Food and Drink Editor Lucy Warmington reviews the first ever Red Umbrella Film Festival which took place between the 19th and 22nd of October in Dublin
The first ever Red Umbrella Film Festival, an event organised by current and former sex-workers in Ireland, took place in Dublin from the 19th to the 22nd of October. The weekend’s events aimed to amplify the voices of sex workers in Ireland and internationally, highlighting the issues they face, decreasing the stigma and shame surrounding sex work, and fighting for a safer and decriminalised future. I attended the panel discussion ‘Sex Worker’s Rights and Equal Access with Bernadette Devlin and Wendy Lyon’, and the following screening of the documentary film ‘All the Beauty and the Bloodshed’, on the closing night of the festival.
I will admit that it was the name drop of Bernadette Devlin that drew me to the panel discussion initially, but I am unbelievably thankful that I went. The discussion gave me insight into the huge progress that the Irish state needs to make to tackle the challenges faced by sex workers. The recently introduced Nordic model approach to sex work is ineffective and harmful, and the movement for decriminalisation of sex work deserves more support. With Devlin living up to her reputation, she pointed out the hypocrisy of feminists not supporting sex workers’ rights, stating “It’s my body, my choice until suddenly it’s not. What don’t they get?,” dubbing this “the feminist Mother Teresa syndrome”. A current Irish sex worker on the panel similarly called out the hypocrisy of many Irish NGOs and services, stating their motto of “nothing about us without us” goes out the window when it comes to sex workers. This was an inspiring discussion, but many of the topics discussed sat heavily on the room. Put simply, the Irish state is failing Irish sex workers. NGOs, women’s shelters, and workers' unions are failing Irish sex workers. Feminists, those of us most expected to stand up and show up in solidarity, are failing Irish sex workers. This panel discussion demonstrated why more events like the Red Umbrella Film Festival should become commonplace in Ireland.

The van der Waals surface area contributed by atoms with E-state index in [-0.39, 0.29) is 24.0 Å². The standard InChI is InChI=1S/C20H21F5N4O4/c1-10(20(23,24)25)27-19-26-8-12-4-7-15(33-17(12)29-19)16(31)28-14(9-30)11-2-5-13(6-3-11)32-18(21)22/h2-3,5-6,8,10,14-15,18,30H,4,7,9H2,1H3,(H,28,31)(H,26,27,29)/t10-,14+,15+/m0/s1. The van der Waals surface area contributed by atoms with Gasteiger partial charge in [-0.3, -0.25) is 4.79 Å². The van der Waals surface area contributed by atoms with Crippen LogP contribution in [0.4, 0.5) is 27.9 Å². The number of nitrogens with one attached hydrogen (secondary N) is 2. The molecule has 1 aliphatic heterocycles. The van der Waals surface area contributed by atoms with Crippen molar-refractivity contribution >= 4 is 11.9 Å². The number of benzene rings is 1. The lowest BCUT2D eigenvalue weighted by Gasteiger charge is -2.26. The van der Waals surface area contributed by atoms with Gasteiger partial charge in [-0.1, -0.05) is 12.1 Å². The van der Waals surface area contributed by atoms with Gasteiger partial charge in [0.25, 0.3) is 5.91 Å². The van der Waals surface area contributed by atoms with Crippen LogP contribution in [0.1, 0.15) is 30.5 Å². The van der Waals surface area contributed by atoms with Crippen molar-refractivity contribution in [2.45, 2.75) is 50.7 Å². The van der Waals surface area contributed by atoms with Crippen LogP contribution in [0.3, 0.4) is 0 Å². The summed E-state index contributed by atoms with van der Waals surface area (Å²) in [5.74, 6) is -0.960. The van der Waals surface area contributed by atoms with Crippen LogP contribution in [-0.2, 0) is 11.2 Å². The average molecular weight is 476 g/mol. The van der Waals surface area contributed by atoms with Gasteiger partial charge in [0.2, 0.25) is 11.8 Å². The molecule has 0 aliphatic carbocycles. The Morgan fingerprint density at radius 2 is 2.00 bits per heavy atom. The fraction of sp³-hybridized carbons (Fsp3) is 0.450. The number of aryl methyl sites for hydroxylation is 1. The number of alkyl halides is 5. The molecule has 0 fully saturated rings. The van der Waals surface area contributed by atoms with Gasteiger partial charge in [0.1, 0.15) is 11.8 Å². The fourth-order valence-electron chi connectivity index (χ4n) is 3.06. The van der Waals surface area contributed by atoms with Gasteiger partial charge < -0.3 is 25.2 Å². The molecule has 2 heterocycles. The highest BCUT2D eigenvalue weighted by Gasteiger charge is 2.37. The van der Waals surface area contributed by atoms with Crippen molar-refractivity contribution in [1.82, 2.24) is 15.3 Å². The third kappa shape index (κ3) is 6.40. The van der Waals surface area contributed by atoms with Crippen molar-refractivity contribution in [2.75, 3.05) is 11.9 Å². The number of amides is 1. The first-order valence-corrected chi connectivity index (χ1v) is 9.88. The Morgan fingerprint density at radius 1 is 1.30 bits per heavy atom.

The panel discussion was followed by the 2022 documentary film ‘All the Beauty and the Bloodshed’ directed by Laura Poitras. I am by no means a film buff, but I knew this documentary was incredible. It is primarily a biography of photographer Nan Goldin’s life, cutting between her life as a young photographer in New York’s LGBT subculture of the 1970s and 80s, and her current life leading the activist group PAIN’s battle against the opioid crisis, and the Sackler family responsible for it. The film sees intersections of multiple themes: grief, trauma, power, domestic violence, sex work, LGBTQ subculture, the AIDs epidemic, political activism, and art. The story is somewhat slow-paced, but it is delicately told, and Goldin’s gripping photography guides us through. I was not hugely familiar with Goldin’s work, but I would now say she is my (current) favourite artist; her photography is daring, politically motivated, and visually compelling. The entire documentary is stirring, it is a fervent reminder that the opioid epidemic was enabled by the rich and powerful, but it also shows the power and potential that activism can hold, all while being an ode to an incredible photographer. An emotional mix of education, artwork, and storytelling, I will be recommending this documentary to as many people as I can.